This volume, the publication of
which has been much delayed by illness, completes what we have to say
concerning fulfilled prophecy. We have, however, in no sense exhausted
the theme: indeed, considerations of space and time have compelled us to
omit many interesting particulars from the present work. But enough, we
trust, has been retained to afford a clear view of the whole subject,
and, moreover, to completely equip any reader for further research on
his own account. A few remarks on one or two difficult points in the
book may, perhaps, render it more easily intelligible.
Commencing with chapters on the
purpose of the Church in God’s World-scheme, and on the point at which
the Mosaic Dispensation gave place to that of Grace and Truth, we go on
to show, that the Kingdom of the Heavens, which began to be preached by
John the Baptist when the Law and the Prophets had been suspended, is
the same Heavenly Kingdom as that which is now our hope and goal. For
the Jews, or the two Tribes—which had remained with the Temple of
their God, and had clung to the House of David from whence the Messiah
was to spring—were still regarded as the peculiar people of God, and,
therefore, as having the first right to the highest privileges which He
would bestow upon the human race.
For this reason it is, that, when
He represents the Heavenly calling as a Royal Banquet, the Jews are
termed "those that were bidden"; and it is only after their
refusal to come that He commands His servants to go into the Highways of
the Gentiles, and to bring in all that are willing, of every tribe and
tongue and people and nation, in order that His Banqueting-hall may be
And from this we may perceive how
intense an interest we have in the First Gospel, in which, although the
Lord is speaking to Jews, He is addressing them as those who are called
to the Heavenly Kingdom. Hence every word which He utters concerning the
Prize then set before them may be taken as directly and literally spoken
to ourselves, to whom the glorious heritage which they rejected is now
There is, also, another fact which
we ought to bear in mind, if we would understand this Gospel. During His
earth-life, the Lord could say but little of salvation by His Blood,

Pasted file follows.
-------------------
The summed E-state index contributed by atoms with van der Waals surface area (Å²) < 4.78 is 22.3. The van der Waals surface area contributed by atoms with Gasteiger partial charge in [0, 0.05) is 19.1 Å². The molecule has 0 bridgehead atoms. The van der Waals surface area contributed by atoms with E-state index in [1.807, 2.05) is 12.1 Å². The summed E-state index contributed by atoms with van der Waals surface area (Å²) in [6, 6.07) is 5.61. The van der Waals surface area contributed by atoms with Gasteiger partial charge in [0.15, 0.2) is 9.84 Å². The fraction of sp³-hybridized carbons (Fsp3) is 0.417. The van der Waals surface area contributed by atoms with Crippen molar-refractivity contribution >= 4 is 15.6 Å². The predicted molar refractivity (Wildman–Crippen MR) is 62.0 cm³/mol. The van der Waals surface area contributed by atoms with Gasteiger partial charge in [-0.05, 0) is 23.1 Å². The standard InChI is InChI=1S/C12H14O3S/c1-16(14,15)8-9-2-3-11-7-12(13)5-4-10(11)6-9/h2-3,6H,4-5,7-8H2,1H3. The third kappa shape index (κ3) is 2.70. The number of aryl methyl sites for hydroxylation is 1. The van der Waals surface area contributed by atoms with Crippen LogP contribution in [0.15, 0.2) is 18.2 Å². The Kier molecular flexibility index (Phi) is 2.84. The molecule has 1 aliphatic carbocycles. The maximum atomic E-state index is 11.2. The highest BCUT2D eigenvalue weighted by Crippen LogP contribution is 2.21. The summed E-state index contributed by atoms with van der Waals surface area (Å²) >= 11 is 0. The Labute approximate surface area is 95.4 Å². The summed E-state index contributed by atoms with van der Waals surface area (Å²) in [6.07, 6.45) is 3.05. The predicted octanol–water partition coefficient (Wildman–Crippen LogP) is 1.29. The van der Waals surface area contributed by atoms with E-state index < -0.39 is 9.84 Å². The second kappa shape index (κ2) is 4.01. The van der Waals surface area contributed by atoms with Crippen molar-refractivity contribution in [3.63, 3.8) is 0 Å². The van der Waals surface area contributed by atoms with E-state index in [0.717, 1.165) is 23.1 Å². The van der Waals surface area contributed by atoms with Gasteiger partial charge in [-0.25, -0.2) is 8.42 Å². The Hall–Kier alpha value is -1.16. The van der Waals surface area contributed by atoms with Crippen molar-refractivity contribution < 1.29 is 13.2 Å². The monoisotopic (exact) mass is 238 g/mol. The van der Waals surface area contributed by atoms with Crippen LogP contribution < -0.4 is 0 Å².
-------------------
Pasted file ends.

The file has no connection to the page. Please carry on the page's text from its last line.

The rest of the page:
because the Great Sacrificial Expiation had not then been accomplished.
Hence the most of His teaching was concerned with the Prize of the
Heavenly calling, with the spirit and conduct that must characterize
those who would reign with Him above. His standard, as explained in the
"Sermon on the Mount," is, indeed, high, and far beyond the
possibilities of our unaided powers. But the circumstances made it
necessary for Him to leave to His Apostles the task of proclaiming, to
all men, both the expiation for sin which He was about to effect by His
death, and the joyful tidings, that, after His ascension, He would send
down His Holy Spirit so to change the nature of His followers that they
would be enabled to do all that was required of them.
From what has just been said, it
will be evident that the teaching from the Lord’s Own mouth is, as
might have been expected, the highest in the New Testament; for it is
directed to the training of those that are destined to be the Spiritual
Princes of the human race, and to follow the Lamb whithersoever He
The reader will now perceive why
we have thought it necessary to comment on a large portion of the Gospel
of Matthew, and especially on the "Sermon on the Mount"; that
is to say, because it is there that the Lord reveals His laws for all
those, whether Jews or Gentiles, who would attain to the Heavenly
But, in the "Sermon," He
also speaks of the judgment of those who, when they have put their hand